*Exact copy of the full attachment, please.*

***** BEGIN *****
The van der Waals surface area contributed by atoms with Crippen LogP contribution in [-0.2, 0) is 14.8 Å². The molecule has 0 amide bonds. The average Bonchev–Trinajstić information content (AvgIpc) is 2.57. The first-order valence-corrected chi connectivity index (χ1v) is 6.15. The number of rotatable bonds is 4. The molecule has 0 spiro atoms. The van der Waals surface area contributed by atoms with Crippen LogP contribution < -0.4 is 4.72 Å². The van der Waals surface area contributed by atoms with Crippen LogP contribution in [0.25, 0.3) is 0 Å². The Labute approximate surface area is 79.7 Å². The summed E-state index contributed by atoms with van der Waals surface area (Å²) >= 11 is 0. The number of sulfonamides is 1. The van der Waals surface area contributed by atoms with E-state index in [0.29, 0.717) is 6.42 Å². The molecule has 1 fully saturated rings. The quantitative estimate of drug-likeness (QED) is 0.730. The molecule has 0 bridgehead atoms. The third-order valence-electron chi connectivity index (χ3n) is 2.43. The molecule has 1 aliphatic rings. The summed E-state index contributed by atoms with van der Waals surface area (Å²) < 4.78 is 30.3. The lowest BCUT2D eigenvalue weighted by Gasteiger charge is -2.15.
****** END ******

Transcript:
The van der Waals surface area contributed by atoms with Crippen LogP contribution in [-0.2, 0) is 14.8 Å². The molecule has 0 amide bonds. The average Bonchev–Trinajstić information content (AvgIpc) is 2.57. The first-order valence-corrected chi connectivity index (χ1v) is 6.15. The number of rotatable bonds is 4. The molecule has 0 spiro atoms. The van der Waals surface area contributed by atoms with Crippen LogP contribution < -0.4 is 4.72 Å². The van der Waals surface area contributed by atoms with Crippen LogP contribution in [0.25, 0.3) is 0 Å². The Labute approximate surface area is 79.7 Å². The summed E-state index contributed by atoms with van der Waals surface area (Å²) >= 11 is 0. The number of sulfonamides is 1. The van der Waals surface area contributed by atoms with E-state index in [0.29, 0.717) is 6.42 Å². The molecule has 1 fully saturated rings. The quantitative estimate of drug-likeness (QED) is 0.730. The molecule has 0 bridgehead atoms. The third-order valence-electron chi connectivity index (χ3n) is 2.43. The molecule has 1 aliphatic rings. The summed E-state index contributed by atoms with van der Waals surface area (Å²) < 4.78 is 30.3. The lowest BCUT2D eigenvalue weighted by Gasteiger charge is -2.15.